Friday, August 9, 2013

Folklore Friday: Have a heart ( Ancient Egyptian amulets Part2)

Welcome back! Last time I talked about Ancient Egyptian amulets in general - and some of the iconic symbols that many if you had previously seen. This week I wanted to delve a little deeper into a few of the more obscure, yet quintessentially Egyptian motifs. ( It has been hard for me to decide what to include, as this topic enchants me. I thank you for your attention and perseverance!) 

The Tyet knot, also called the "Girdle of Isis" depicts a looped and folded cloth; they were placed on the neck of the deceased. The tyet symbolizes strength/power/protection. They are often red, for blood, as they represent the blood of Isis; her protection and by association the magic and power with which she raises the god Osiris/her husband from the dead. Life and death and regeneration are the essential beliefs in Ancient Egyptian mythos. 

The Djed pillar represents stability, strength, endurance, and protection. Symbolically it depicts a stylized Tree of Life and simultaneously Osiris' backbone. It was placed... near spines of the mummies and was thought to lend them strength. The spell in the Book of the Dead associated with them calls out to the god: 'Raise yourself up Osiris! You have your backbone once more. O weary-hearted One; you have your vertebrae!'

Thoth, Sekmet & Tawaret. glazed clay/faience.
 App. 1.75" - 2"
Amulets of Egyptian deities were worn to honor that god or goddess and seek their protection. There are so many, and so many interesting myths - I cant go into it all here...
( The Ancient Egyptian Mythology page gives an overview... )

 I will be discussing materials and methods in my next post though... 

What really inspired me lately - both in the studio and to write these posts - were the heart amulets. 

Images from Walters Art Gallery, The Met,  British Museum

Left: Anubis, God of Afterlife leads the soul. Center:Anubis (smaller) weighs the heart/urn against the feather of Maat. Right: Ammit, the Devourer of the Dead (hybrid crocodile, lion, hippo) awaits to eat any souls deemed unworthy. Thoth, God of Writing records the ritual. A jury of gods and goddesses are seated above to witness.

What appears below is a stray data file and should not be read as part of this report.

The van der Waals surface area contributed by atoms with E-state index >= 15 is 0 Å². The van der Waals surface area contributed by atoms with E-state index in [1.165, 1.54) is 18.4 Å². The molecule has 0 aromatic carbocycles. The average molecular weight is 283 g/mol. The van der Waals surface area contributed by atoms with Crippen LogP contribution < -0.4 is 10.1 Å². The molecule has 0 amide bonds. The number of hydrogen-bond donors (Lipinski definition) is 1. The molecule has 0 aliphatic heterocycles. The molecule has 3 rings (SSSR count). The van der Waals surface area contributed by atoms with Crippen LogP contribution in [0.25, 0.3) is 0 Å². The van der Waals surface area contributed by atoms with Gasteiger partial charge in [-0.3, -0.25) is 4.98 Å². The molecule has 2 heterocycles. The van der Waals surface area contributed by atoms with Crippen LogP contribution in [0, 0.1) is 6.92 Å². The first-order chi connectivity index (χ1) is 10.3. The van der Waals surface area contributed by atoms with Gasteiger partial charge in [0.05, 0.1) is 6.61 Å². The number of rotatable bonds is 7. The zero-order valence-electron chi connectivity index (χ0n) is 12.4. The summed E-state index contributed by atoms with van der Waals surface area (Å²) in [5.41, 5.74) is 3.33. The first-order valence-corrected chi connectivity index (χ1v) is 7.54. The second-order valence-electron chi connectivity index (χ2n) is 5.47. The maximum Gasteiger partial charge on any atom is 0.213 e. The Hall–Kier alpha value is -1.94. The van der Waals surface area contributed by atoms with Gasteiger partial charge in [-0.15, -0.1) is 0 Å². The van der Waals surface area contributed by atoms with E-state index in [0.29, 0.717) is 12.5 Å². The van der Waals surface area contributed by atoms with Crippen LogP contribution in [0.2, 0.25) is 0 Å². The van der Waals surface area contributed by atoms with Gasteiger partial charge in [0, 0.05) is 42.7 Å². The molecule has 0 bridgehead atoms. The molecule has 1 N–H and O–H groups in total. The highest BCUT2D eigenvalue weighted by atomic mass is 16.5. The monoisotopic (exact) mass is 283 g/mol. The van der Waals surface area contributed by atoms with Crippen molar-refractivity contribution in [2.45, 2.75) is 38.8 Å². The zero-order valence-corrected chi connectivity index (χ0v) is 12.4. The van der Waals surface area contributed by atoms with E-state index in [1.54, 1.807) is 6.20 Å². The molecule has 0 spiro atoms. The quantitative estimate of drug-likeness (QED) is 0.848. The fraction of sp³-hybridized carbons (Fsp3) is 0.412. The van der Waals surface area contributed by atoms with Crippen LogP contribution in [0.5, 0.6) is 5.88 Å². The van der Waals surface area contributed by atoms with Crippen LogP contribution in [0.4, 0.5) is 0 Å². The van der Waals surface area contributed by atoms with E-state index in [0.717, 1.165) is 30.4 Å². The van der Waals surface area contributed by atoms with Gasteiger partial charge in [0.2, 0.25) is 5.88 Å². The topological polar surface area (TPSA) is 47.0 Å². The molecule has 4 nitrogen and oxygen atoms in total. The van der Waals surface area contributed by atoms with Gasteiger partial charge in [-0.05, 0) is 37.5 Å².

Balanced against a feather? Yes. the feather of Maat.   She was the Goddess of truth, justice, balance, order, law, morality. She was world order and harmony; without her - chaos. So when the heart was balanced with a feather - it was a feather that stood for... "rightness" and a life lived in harmony with the principles of the culture. 

But I digress. The beads.... the inspiration... harvest from the studio ^10 gas fire reduction kiln... 

These are stoneware, very rustic, with a simple stain of iron oxide. The larger round one has bits of glaze in the impressed designs. I am thrilled with the results, and may have to save one for myself to wear at Beadfest! ( Come see me - Booth 461). I see it with earthy colors; jasper, jade... or maybe turquoise! Hmm. What do you think? 

Until next time - 


  1. Oh I can see some seed beaded amulets in my future soon! Thank you for these lessons!

    1. Gee shucks. I am just glad someone else is interested...

  2. How interesting! I could see those in jasper and jade for sure! and I love anything in turquoise personally :) and anything you make!

    1. I am sorting beads today... and my fingers are itching to make something to wear! Must do chores first!

  3. Oh, drool! These are so very cool!! I hope you have some of these left (or make more) upon your return because my head is again spinning with ideas! Yes, turquoise for sure,...and other rugged/rustic stones as well,....oh yummy!

    1. Sweet! Glad I could inspire... and yes - there will be more! This first batch was a test, and was well received. Sometimes I wonder if a new item will appeal to anyone besides me, you know?

  4. This was fascinating to read and I can't wait to see your urn inspired work at Bead Fest!!!


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